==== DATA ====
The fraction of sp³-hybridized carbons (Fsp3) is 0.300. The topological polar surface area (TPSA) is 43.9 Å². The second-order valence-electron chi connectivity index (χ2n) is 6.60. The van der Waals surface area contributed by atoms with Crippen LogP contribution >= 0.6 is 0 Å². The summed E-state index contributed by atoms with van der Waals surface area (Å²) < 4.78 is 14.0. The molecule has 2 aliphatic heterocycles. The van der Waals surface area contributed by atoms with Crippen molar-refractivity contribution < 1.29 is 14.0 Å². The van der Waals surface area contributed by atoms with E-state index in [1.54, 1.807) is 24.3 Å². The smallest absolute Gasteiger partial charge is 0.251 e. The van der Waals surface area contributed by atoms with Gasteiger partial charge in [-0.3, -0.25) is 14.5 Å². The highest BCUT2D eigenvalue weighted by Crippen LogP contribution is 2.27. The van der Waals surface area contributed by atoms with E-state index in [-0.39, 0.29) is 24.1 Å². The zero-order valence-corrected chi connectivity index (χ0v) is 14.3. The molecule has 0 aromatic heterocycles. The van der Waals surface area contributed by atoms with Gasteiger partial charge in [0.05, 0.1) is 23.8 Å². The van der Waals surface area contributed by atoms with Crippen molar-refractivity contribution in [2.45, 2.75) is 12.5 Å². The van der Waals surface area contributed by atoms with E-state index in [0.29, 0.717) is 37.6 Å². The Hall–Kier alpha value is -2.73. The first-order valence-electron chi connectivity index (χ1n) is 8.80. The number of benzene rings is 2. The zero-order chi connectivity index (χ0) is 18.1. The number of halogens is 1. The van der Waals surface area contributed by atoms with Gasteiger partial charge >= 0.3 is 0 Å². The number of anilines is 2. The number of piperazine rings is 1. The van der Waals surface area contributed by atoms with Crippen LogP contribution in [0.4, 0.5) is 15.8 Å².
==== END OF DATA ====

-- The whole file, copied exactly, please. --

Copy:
The fraction of sp³-hybridized carbons (Fsp3) is 0.300. The topological polar surface area (TPSA) is 43.9 Å². The second-order valence-electron chi connectivity index (χ2n) is 6.60. The van der Waals surface area contributed by atoms with Crippen LogP contribution >= 0.6 is 0 Å². The summed E-state index contributed by atoms with van der Waals surface area (Å²) < 4.78 is 14.0. The molecule has 2 aliphatic heterocycles. The van der Waals surface area contributed by atoms with Crippen molar-refractivity contribution < 1.29 is 14.0 Å². The van der Waals surface area contributed by atoms with E-state index in [1.54, 1.807) is 24.3 Å². The smallest absolute Gasteiger partial charge is 0.251 e. The van der Waals surface area contributed by atoms with Gasteiger partial charge in [-0.3, -0.25) is 14.5 Å². The highest BCUT2D eigenvalue weighted by Crippen LogP contribution is 2.27. The van der Waals surface area contributed by atoms with E-state index in [-0.39, 0.29) is 24.1 Å². The zero-order valence-corrected chi connectivity index (χ0v) is 14.3. The molecule has 0 aromatic heterocycles. The van der Waals surface area contributed by atoms with Gasteiger partial charge in [0.05, 0.1) is 23.8 Å². The van der Waals surface area contributed by atoms with Crippen molar-refractivity contribution in [2.45, 2.75) is 12.5 Å². The van der Waals surface area contributed by atoms with E-state index in [0.29, 0.717) is 37.6 Å². The Hall–Kier alpha value is -2.73. The first-order valence-electron chi connectivity index (χ1n) is 8.80. The number of benzene rings is 2. The zero-order chi connectivity index (χ0) is 18.1. The number of halogens is 1. The van der Waals surface area contributed by atoms with Gasteiger partial charge >= 0.3 is 0 Å². The number of anilines is 2. The number of piperazine rings is 1. The van der Waals surface area contributed by atoms with Crippen LogP contribution in [0.4, 0.5) is 15.8 Å².